Usually we use our time here to tell you how, when, and where to get outside. The underlying theme of every piece we publish is “go outside, its great out there!” Unfortunately, given the coronavirus situation, we would be irresponsible to say such things. So, we are changing it up in this piece. Are you ready? “Stay inside and read a book!”
We know that quarantine may keep you free of coronavirus, but you will likely contract a case of cabin fever. One of the best cures for cabin fever is a great adventure book. Someone once told me that reading is the best way to make you smarter and more interesting. Pretty good for just sitting around, right?
Here is a list of our favorite adventure books that will keep you stoked for getting out there when the time comes. If you have already read one or more of these, leave us a comment about what you thought! Also, if you know a book that really ought to be on this list, please let us know!
Our Favorite Adventure Books:
Anyone that has felt deeply connected to a wild place or setting will appreciate Abbey’s narrative about his time in Arches National Park. His work leaves the reader with a deep appreciation for all wild places and challenges your conscience to get involved in preserving and protecting these places.
For adventurers that moonlight as history buffs, Newby’s adventure retells the story of a first-time mountaineer climbing in Afghanistan. The novel gives a glimpse about what climbing, culture, humor, travel and adventure was like in the 1950’s. What more could you want.
Chock-full of adventure, DeSaint Exupery regales readers with tales of his aviation exploration while serving as a mail carrier and cartographer. From the Andes to the Sahara, even those without any knowledge about flying will find themselves wrapped up in the fear and exhilaration of his endeavors.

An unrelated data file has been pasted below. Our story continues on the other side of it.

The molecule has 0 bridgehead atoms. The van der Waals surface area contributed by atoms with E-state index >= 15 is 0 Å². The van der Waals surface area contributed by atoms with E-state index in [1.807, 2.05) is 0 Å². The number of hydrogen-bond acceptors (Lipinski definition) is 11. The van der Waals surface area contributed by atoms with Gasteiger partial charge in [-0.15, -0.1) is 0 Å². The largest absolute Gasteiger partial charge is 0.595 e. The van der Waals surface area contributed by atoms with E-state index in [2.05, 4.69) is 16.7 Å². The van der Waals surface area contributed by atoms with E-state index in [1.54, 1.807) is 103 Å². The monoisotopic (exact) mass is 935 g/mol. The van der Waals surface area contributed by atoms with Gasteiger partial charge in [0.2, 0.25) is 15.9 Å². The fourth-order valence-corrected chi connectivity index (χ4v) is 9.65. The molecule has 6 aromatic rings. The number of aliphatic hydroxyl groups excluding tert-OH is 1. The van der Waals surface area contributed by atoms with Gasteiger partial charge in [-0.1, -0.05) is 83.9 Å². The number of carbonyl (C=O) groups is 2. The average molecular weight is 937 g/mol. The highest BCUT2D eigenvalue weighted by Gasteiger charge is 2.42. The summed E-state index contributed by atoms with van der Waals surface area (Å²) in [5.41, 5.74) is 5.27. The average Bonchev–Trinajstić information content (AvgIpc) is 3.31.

Anyone who lives their life based around their passion will instantly connect with this story of a surfing life. From learning to surf in Hawaii to a surfing pilgrimage to writing in New York, his love for the pursuit is contagious.
Though it has been met with some controversy, Krakauer’s account of his time on Everest is undeniably riveting and ignites a desire for high-altitude pursuits.
Any philosophical adventurer who enjoys the solitude of the wilderness will love Emerson’s essay on the rewards of withdrawal. While it’s not necessarily a book about adventure, the thoughts and ideas that Emerson presents are inherently found on a true adventure.
For the poetry lovers out there, let Uncle Walt’s work remind you of the beauty ruggedness of the mountains, woods and fields. While the themes and messages vary from poem to poem, the surrounding natural world remains a mainstay in nearly a decade’s worth of poetry.
If you need some extra visuals to go with your reading, check out Jeremy Collin’s climbing adventure as he heads North, South, East and West in his beautifully illustrated book. If you enjoy the book, we definitely recommend checking out the film.